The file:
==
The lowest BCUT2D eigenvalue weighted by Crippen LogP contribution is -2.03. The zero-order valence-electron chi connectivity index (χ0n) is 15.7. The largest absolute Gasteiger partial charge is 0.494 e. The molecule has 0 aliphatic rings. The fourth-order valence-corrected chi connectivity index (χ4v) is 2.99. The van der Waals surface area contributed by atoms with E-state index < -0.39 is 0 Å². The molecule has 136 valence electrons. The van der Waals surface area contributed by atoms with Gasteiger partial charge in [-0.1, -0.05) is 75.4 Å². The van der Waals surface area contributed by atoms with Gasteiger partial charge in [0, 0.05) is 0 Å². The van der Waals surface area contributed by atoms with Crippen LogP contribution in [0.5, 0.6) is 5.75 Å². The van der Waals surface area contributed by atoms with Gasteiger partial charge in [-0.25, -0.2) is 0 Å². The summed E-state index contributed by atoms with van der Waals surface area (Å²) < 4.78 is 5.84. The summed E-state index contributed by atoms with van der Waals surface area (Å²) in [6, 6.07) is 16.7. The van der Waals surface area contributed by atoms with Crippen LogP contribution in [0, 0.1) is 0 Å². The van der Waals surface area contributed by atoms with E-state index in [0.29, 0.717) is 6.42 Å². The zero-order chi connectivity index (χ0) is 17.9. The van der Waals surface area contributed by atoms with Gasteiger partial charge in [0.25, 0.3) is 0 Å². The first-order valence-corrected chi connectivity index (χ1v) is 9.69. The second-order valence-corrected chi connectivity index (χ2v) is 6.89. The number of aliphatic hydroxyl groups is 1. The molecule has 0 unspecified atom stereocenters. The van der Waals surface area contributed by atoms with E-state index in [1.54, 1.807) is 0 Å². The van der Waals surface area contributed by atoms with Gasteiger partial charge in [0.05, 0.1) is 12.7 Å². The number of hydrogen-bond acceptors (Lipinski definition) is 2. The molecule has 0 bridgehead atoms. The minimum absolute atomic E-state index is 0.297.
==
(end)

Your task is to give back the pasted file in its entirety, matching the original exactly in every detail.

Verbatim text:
The lowest BCUT2D eigenvalue weighted by Crippen LogP contribution is -2.03. The zero-order valence-electron chi connectivity index (χ0n) is 15.7. The largest absolute Gasteiger partial charge is 0.494 e. The molecule has 0 aliphatic rings. The fourth-order valence-corrected chi connectivity index (χ4v) is 2.99. The van der Waals surface area contributed by atoms with E-state index < -0.39 is 0 Å². The molecule has 136 valence electrons. The van der Waals surface area contributed by atoms with Gasteiger partial charge in [-0.1, -0.05) is 75.4 Å². The van der Waals surface area contributed by atoms with Gasteiger partial charge in [0, 0.05) is 0 Å². The van der Waals surface area contributed by atoms with Crippen LogP contribution in [0.5, 0.6) is 5.75 Å². The van der Waals surface area contributed by atoms with Gasteiger partial charge in [-0.25, -0.2) is 0 Å². The summed E-state index contributed by atoms with van der Waals surface area (Å²) < 4.78 is 5.84. The summed E-state index contributed by atoms with van der Waals surface area (Å²) in [6, 6.07) is 16.7. The van der Waals surface area contributed by atoms with Crippen LogP contribution in [0, 0.1) is 0 Å². The van der Waals surface area contributed by atoms with E-state index in [0.29, 0.717) is 6.42 Å². The zero-order chi connectivity index (χ0) is 17.9. The van der Waals surface area contributed by atoms with Gasteiger partial charge in [0.25, 0.3) is 0 Å². The first-order valence-corrected chi connectivity index (χ1v) is 9.69. The second-order valence-corrected chi connectivity index (χ2v) is 6.89. The number of aliphatic hydroxyl groups is 1. The molecule has 0 unspecified atom stereocenters. The van der Waals surface area contributed by atoms with E-state index in [1.54, 1.807) is 0 Å². The van der Waals surface area contributed by atoms with Gasteiger partial charge in [0.05, 0.1) is 12.7 Å². The number of hydrogen-bond acceptors (Lipinski definition) is 2. The molecule has 0 bridgehead atoms. The minimum absolute atomic E-state index is 0.297.